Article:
I was at the Gartner Data Center Conference this week and completely out of my comfort zone which is always an interesting and educational place to be. The week was awash with data center issues, talk of DevOps and XaaS delivery but the topic that most intrigued me was the SDE – the Software Defined Everything. Before explaining what a “Software Defined Something” is, let’s consider what the predecessor to SDE is; we will use for this example the Software Defined Network (SDN).
Today, when a data center administrator wants to program a switch to do something he talks directly to the switch. If the physical switch changes he will almost certainly need to change the way in which he talks to the device.
However, in the wonderful world of the Software Defined Network our disturbingly familiar data center operator talks to a software layer called a “controller”. The controller then passes on those instructions to the physical network infrastructure. In a nutshell, a SDN is simply a control layer that abstracts what the operator says away from the real devices that he is talking to.
Note: There’s still a physical network, wires to trip over, routers, firewalls, and switches to pay for, floor space to waste and cooling energy to consume. 
There are two key advantages to this approach. If some of the physical devices fail or are replaced the interface between the operator and the SDN controller are not effected so this can be done with a minimal amount of disruption. The second is that the controller layer can make decisions with regards to how best to utilize the physical resources perhaps to meet certain service level objectives.
I used SDN as an example but the talk is now all about an entire “Software Defined Data Center (SDDC or SDD). This includes Software Defined:
- Network – this is addressed above and represents the most mature and well known of the defined systems.
- Compute – this is achievable by using a hypervisor in a virtualized environment to abstract the programmable compute from the physical processor. Technically I’d say that SDC is not generally available today as you really need a controller that is able to intelligently drive the placement of virtual guests into an environment based on the service level objective.
- Storage – this makes a lot of sense. Don’t talk directly to a disk or even a storage array, talk to an interface that abstracts the underlying devices. Tell the controller the service level (speed, level of availability, geo, etc.) and let it find the appropriate device for you.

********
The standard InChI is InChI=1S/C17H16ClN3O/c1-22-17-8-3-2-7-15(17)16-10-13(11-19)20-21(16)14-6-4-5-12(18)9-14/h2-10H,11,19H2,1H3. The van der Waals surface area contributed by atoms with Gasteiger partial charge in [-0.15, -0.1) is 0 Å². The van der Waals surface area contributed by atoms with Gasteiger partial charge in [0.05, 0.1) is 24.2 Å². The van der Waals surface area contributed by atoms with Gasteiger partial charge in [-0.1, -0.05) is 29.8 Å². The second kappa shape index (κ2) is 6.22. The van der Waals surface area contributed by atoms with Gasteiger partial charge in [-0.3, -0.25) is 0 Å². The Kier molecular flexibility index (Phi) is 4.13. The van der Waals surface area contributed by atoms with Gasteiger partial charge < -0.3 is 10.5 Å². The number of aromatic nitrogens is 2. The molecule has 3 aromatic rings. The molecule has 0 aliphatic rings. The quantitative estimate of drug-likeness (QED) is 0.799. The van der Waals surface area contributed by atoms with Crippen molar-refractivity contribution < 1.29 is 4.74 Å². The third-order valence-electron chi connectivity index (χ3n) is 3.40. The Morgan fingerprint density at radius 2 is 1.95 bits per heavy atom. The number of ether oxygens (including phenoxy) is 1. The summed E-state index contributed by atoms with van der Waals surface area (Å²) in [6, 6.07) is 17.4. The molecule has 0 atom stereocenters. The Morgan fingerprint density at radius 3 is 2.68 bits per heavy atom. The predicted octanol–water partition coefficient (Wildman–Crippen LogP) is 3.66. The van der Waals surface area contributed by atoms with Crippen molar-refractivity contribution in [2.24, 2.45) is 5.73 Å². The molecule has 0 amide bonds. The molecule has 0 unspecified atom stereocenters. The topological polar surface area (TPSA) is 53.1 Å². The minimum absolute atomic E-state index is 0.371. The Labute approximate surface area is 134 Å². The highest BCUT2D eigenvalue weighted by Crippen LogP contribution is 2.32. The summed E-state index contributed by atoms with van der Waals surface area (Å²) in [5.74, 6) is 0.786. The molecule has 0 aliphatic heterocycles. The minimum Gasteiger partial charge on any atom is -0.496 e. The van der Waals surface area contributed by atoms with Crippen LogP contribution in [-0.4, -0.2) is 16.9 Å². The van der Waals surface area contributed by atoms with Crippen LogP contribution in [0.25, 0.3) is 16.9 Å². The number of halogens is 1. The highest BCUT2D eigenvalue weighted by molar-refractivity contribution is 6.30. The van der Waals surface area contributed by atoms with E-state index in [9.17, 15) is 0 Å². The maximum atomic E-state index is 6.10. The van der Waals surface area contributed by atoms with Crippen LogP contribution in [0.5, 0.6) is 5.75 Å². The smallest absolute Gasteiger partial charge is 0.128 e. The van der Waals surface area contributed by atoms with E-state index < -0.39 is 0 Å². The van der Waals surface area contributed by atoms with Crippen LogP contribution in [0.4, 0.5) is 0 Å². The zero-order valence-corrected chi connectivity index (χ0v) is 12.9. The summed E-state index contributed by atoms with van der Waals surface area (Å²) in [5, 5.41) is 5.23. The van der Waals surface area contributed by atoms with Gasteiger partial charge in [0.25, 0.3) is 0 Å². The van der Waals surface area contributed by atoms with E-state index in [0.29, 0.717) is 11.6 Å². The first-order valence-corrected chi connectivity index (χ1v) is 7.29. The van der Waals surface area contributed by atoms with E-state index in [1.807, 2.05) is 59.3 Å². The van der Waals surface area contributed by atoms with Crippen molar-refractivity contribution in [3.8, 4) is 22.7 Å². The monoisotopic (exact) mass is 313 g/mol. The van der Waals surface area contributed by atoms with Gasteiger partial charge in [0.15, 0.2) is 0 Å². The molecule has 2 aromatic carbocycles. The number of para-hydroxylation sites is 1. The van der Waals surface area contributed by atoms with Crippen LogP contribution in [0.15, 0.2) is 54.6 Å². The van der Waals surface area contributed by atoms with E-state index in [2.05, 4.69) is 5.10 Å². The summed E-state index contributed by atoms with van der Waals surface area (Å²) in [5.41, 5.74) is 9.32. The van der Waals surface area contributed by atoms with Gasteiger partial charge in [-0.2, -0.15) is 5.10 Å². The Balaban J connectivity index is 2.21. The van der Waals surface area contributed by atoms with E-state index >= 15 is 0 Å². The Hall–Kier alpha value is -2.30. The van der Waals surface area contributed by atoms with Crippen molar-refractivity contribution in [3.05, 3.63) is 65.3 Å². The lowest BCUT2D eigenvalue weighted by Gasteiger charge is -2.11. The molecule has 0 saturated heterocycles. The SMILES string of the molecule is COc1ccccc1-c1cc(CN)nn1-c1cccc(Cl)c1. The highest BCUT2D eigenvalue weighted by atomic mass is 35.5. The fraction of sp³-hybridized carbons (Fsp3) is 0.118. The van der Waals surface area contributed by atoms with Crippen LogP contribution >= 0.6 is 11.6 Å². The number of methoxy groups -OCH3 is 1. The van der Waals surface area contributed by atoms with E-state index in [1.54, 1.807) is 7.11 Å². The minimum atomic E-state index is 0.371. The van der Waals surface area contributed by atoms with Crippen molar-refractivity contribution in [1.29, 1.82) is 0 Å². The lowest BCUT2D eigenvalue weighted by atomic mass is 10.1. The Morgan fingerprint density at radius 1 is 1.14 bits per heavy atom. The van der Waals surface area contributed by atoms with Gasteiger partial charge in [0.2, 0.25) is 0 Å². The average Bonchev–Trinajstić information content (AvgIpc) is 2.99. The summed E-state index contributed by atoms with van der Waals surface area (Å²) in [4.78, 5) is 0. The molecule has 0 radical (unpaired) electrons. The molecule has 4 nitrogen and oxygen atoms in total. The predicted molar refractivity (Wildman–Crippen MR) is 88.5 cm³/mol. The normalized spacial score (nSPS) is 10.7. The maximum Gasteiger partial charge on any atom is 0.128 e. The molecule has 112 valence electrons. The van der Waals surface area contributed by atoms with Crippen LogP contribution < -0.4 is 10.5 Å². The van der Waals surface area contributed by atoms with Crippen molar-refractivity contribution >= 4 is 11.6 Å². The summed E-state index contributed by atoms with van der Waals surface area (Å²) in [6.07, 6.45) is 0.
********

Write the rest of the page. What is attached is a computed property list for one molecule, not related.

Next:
- Power – I’ve managed to suppress my natural cynicism thus far but from what I heard at the conference and what I’ve read subsequently, this is just the intelligent power management people jumping on the “SD” bandwagon. I get that reducing demand and having predictive supply is super important but I am not really seeing anything that truly fits the open abstraction of the control layer from the physical implementation.
- Software – someone jokingly suggested that we should have “Software Defined Software” – remember 4GL and 5GL systems?
What’s the impetus?
So why is this such a big deal right now? There are a few factors: general demand on datacenters is increasing so anything that makes them more efficient is going to get people’s attention. The second and more important factor is the massive grown in cloud-like systems. One of the key features of a cloud solution is the “on demand” capability that means that systems can be added, scaled up/down and removed in real time. If you need to send someone physically over to a cabinet to plug in a network cable in order to add a system then you’re almost certainly missing the SLAs for your cloud service!
What about the mainframe?
This really does feel like another example of the distributed world trying so very hard to replicate the mainframe. If I stand up a dozen virtual machines on an IFL and define a network grid between them all I will have real Software Defined Compute and Network – without any interconnecting cables or hardware. I can also abstract the storage from the machines. Better still, I can use the existing built-in policy management capabilities of the machine to have it assign resources dynamically to meet the service level objectives. BTW – if you used mainframes you probably wouldn’t even need to worry about power, never mind having to drive it via SDP.
Footnote: If you are familiar with how a switch, router or firewall really works then you might be wondering what the SDN really brings to the party. When you communicate with a physical device you are still talking to software. (Under the covers, these devices are actually just a PC with some network ports and software that routes, switches or governs network traffic.) The difference is that with a SDN the controller is abstracted from the physical devices so it can sit above a multitude of different types of hardware – it normalized all of the capabilities from the platform.
 Unless you’re using a mainframe that is.